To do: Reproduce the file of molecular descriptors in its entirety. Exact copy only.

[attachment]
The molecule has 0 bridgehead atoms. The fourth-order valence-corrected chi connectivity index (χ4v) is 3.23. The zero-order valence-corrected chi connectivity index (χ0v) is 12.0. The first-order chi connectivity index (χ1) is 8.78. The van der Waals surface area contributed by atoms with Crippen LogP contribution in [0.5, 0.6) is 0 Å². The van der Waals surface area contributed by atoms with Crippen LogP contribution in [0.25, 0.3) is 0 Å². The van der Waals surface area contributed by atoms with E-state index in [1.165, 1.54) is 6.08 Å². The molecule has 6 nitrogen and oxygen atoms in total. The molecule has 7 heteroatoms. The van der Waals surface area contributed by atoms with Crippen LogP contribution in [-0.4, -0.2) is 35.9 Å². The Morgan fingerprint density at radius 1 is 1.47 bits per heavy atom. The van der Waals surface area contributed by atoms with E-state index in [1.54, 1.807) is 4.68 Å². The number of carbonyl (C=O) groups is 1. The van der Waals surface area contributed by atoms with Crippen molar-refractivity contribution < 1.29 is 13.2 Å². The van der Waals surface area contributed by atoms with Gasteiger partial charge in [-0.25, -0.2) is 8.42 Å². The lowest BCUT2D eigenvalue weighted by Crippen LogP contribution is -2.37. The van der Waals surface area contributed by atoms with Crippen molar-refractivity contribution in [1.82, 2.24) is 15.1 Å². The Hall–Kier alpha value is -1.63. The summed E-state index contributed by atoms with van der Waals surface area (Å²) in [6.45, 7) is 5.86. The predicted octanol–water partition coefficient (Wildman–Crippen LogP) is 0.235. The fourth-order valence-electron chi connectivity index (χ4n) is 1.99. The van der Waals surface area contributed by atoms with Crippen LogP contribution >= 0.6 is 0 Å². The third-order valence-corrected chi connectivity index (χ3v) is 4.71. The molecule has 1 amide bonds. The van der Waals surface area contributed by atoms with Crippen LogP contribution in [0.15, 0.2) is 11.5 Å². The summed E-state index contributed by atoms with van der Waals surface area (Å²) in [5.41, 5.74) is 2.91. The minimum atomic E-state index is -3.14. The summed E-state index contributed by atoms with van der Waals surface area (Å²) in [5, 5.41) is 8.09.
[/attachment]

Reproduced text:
The molecule has 0 bridgehead atoms. The fourth-order valence-corrected chi connectivity index (χ4v) is 3.23. The zero-order valence-corrected chi connectivity index (χ0v) is 12.0. The first-order chi connectivity index (χ1) is 8.78. The van der Waals surface area contributed by atoms with Crippen LogP contribution in [0.5, 0.6) is 0 Å². The van der Waals surface area contributed by atoms with Crippen LogP contribution in [0.25, 0.3) is 0 Å². The van der Waals surface area contributed by atoms with E-state index in [1.165, 1.54) is 6.08 Å². The molecule has 6 nitrogen and oxygen atoms in total. The molecule has 7 heteroatoms. The van der Waals surface area contributed by atoms with Crippen LogP contribution in [-0.4, -0.2) is 35.9 Å². The Morgan fingerprint density at radius 1 is 1.47 bits per heavy atom. The van der Waals surface area contributed by atoms with E-state index in [1.54, 1.807) is 4.68 Å². The number of carbonyl (C=O) groups is 1. The van der Waals surface area contributed by atoms with Crippen molar-refractivity contribution < 1.29 is 13.2 Å². The van der Waals surface area contributed by atoms with Gasteiger partial charge in [-0.25, -0.2) is 8.42 Å². The lowest BCUT2D eigenvalue weighted by Crippen LogP contribution is -2.37. The van der Waals surface area contributed by atoms with Crippen molar-refractivity contribution in [1.82, 2.24) is 15.1 Å². The Hall–Kier alpha value is -1.63. The summed E-state index contributed by atoms with van der Waals surface area (Å²) in [6.45, 7) is 5.86. The predicted octanol–water partition coefficient (Wildman–Crippen LogP) is 0.235. The fourth-order valence-electron chi connectivity index (χ4n) is 1.99. The van der Waals surface area contributed by atoms with Crippen LogP contribution >= 0.6 is 0 Å². The third-order valence-corrected chi connectivity index (χ3v) is 4.71. The molecule has 1 amide bonds. The van der Waals surface area contributed by atoms with Crippen LogP contribution in [0.15, 0.2) is 11.5 Å². The summed E-state index contributed by atoms with van der Waals surface area (Å²) in [5.41, 5.74) is 2.91. The minimum atomic E-state index is -3.14. The summed E-state index contributed by atoms with van der Waals surface area (Å²) in [5, 5.41) is 8.09.